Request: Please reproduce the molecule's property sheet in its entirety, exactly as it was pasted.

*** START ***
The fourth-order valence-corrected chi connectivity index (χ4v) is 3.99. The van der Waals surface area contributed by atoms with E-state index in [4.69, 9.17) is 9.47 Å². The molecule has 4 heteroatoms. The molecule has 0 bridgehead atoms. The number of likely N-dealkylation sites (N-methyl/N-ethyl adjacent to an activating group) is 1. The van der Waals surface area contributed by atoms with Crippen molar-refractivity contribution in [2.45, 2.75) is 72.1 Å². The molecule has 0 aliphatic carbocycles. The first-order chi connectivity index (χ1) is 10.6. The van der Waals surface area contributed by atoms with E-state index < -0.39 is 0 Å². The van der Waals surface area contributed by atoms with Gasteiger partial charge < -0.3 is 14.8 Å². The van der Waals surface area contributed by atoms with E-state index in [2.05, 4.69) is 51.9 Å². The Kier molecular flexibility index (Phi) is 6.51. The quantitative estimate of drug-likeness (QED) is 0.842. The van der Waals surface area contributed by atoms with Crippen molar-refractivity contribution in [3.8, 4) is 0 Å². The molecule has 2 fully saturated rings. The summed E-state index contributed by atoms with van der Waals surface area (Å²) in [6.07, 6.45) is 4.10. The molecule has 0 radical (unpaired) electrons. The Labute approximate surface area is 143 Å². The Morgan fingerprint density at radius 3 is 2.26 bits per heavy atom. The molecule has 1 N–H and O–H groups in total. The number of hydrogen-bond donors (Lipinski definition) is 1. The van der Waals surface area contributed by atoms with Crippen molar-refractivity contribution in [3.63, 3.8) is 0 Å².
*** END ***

The fourth-order valence-corrected chi connectivity index (χ4v) is 3.99. The van der Waals surface area contributed by atoms with E-state index in [4.69, 9.17) is 9.47 Å². The molecule has 4 heteroatoms. The molecule has 0 bridgehead atoms. The number of likely N-dealkylation sites (N-methyl/N-ethyl adjacent to an activating group) is 1. The van der Waals surface area contributed by atoms with Crippen molar-refractivity contribution in [2.45, 2.75) is 72.1 Å². The molecule has 0 aliphatic carbocycles. The first-order chi connectivity index (χ1) is 10.6. The van der Waals surface area contributed by atoms with E-state index < -0.39 is 0 Å². The van der Waals surface area contributed by atoms with Gasteiger partial charge < -0.3 is 14.8 Å². The van der Waals surface area contributed by atoms with E-state index in [2.05, 4.69) is 51.9 Å². The Kier molecular flexibility index (Phi) is 6.51. The quantitative estimate of drug-likeness (QED) is 0.842. The van der Waals surface area contributed by atoms with Crippen molar-refractivity contribution in [3.8, 4) is 0 Å². The molecule has 2 fully saturated rings. The summed E-state index contributed by atoms with van der Waals surface area (Å²) in [6.07, 6.45) is 4.10. The molecule has 0 radical (unpaired) electrons. The Labute approximate surface area is 143 Å². The Morgan fingerprint density at radius 3 is 2.26 bits per heavy atom. The molecule has 1 N–H and O–H groups in total. The number of hydrogen-bond donors (Lipinski definition) is 1. The van der Waals surface area contributed by atoms with Crippen molar-refractivity contribution in [3.63, 3.8) is 0 Å².